What I will say here should not be viewed as a clearly worked-out or finalized set of ideas, but rather as the kind of thinking aloud that will, I hope, serve more as an introduction to a broader discussion than as a conventional platform for parliamentary debate.
The word “culture” has many different meanings, especially in Hebrew, which does not make the fine but critical distinction between “culture,” on the one hand, and “civilization” or “enlightenment,” on the other. These concepts do not necessarily overlap in full, though they are interrelated. Yet in our language, there is a wonderful expression that is not used in other languages: Tarbut haim, a “culture of living.” I will therefore devote the first part of my speech to this expression, and to how it manifests itself in everyday life.
 
My fellow Knesset members, we are the heirs of an ancient people, with a rich intellectual and cultural heritage second to none. Our society, however, is still in its infancy, and like any new creation, is not yet fully formed. It sees itself, and rightly so, as the legitimate heir to the entire intellectual and cultural legacy of the Jewish people through the ages. Yet sometimes it behaves as though everything in it has been created from scratch. Continuity and revolution, tradition and innovation mix together in dizzying confusion. On the one hand, there is a deep and powerful sense of history within Israeli society; on the other, a no-less-powerful tendency towards the ahistorical. The latter is particularly strong among those who were born or educated here; within them these two tendencies strive together, coexisting in one culture like two chambers of the same heart.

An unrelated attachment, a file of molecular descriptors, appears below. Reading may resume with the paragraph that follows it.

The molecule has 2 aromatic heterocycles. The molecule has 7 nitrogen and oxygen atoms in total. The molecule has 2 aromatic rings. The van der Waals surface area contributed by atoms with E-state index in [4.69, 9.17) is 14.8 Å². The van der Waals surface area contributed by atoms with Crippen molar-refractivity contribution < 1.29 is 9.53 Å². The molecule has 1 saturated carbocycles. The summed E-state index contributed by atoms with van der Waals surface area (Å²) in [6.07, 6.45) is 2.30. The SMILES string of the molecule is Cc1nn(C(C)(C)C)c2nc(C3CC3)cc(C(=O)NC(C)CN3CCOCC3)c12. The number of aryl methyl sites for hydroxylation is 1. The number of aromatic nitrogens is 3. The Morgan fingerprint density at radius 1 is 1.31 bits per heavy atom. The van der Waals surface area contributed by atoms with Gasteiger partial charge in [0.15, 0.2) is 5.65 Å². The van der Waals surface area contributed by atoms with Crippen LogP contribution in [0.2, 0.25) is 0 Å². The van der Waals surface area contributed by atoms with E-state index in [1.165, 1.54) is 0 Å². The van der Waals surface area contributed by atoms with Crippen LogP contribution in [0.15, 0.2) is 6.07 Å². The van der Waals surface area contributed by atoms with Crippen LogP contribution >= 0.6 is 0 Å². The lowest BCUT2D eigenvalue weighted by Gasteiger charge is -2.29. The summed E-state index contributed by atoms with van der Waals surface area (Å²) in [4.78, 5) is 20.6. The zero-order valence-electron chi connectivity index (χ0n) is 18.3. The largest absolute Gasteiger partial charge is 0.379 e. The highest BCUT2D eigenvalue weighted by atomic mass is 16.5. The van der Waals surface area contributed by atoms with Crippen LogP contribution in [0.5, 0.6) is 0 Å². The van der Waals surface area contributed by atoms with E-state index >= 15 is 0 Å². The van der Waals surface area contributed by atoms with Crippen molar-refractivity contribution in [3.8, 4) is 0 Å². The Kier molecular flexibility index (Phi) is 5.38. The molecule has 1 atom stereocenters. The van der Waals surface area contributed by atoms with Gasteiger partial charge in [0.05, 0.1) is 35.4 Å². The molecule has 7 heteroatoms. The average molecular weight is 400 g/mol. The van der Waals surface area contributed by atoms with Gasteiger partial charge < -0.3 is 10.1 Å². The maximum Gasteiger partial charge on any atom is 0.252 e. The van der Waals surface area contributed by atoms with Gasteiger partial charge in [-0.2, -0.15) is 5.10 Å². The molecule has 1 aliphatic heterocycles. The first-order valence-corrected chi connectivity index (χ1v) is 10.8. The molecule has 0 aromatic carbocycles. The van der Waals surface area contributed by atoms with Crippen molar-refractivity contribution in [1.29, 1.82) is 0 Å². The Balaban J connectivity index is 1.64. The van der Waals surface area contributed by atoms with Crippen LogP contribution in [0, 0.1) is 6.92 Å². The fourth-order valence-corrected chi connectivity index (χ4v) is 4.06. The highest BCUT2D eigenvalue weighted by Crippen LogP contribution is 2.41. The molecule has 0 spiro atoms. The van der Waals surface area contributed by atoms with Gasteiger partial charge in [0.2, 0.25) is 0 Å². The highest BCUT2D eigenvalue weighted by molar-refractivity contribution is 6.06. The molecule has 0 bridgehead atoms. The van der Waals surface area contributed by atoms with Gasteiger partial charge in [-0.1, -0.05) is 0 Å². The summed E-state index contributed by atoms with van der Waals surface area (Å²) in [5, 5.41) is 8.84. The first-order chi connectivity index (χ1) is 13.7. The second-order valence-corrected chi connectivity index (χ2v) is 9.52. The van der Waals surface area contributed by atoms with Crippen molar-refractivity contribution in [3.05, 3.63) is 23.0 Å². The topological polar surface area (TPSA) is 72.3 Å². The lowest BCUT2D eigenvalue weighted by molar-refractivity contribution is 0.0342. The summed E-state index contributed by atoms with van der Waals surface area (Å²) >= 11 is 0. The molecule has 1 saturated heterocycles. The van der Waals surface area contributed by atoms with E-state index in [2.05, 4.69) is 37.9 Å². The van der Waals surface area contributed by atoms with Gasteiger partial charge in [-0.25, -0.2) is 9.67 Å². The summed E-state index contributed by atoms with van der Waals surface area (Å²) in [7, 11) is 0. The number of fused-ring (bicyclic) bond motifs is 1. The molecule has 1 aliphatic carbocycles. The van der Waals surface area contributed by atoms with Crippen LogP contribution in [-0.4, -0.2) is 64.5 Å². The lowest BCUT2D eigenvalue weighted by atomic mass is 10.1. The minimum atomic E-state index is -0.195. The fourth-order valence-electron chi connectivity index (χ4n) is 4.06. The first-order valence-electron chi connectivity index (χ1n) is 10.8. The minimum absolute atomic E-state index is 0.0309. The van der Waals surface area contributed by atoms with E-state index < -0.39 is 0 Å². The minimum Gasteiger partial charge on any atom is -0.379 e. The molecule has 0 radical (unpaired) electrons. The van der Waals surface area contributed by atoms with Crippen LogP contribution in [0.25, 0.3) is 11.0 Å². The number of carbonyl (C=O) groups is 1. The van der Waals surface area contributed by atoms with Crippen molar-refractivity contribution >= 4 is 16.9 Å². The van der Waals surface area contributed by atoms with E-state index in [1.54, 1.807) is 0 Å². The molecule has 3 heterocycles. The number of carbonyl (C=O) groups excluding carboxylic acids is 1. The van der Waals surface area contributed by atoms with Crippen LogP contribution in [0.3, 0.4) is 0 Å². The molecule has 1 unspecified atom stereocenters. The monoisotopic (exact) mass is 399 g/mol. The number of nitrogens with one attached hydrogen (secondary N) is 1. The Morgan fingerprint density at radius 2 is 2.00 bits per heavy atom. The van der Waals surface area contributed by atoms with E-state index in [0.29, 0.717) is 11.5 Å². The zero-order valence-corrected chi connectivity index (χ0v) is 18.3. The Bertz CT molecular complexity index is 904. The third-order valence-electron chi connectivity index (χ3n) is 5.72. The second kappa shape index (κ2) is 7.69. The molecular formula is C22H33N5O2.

I will not dwell here on the historical roots of this conflict. It is enough to say that it did not begin here: It can be seen in our literature of recent generations, and as early as the Second Aliya it was visible in one form or another. It was given clear and concrete expression, however, in the lifestyle of the members of Hashomer,* who, having turned their backs on their Western past, and in their enthusiasm to revive their ancient, Eastern identity, adopted the external trappings and romanticized way of life of the “Wild East.” And indeed they had faithful heirs: The barefoot pioneers, members of the Workers’ Brigade, who were mighty in spirit and refused to accept reality as they found it, instead rolling up their sleeves to lay the foundation of a different reality for themselves and their people.
It was Avraham Shlonsky, himself a member of the Workers’ Brigade, who best described their world and their state of mind in his satirical work, “From Tomato to Symphony”:
Thus danced the children who had rebelled, who carried the weight of their past; and their present, longing for a different future, was impatient to move on.
Their past—city and town, their childhood home, its lifestyle and customs, and a classroom, with its concepts and values—all of these were suddenly rejected in their passion to change and cut themselves off, which they needed to do in order to begin laying down new roots: In new surroundings, with a new morality, with a hierarchy of values turned upside down. With a kind of mental “burning of the hametzֹ.
We tried to discard the entire culture, so bowed down were we from study. We made ourselves ignorant and went barefoot, to please ourselves, and to spite others.
From the beginning this was a kind of anti-culture, deliberately rough and masculine; an antithesis that was barely conscious of how closely tied it was to the thesis against which it rebelled. Yet in the end, when they got over their “childhood malady,” these pioneers laid the foundations of a living Hebrew civilization, whose society and institutions are awe-inspiring.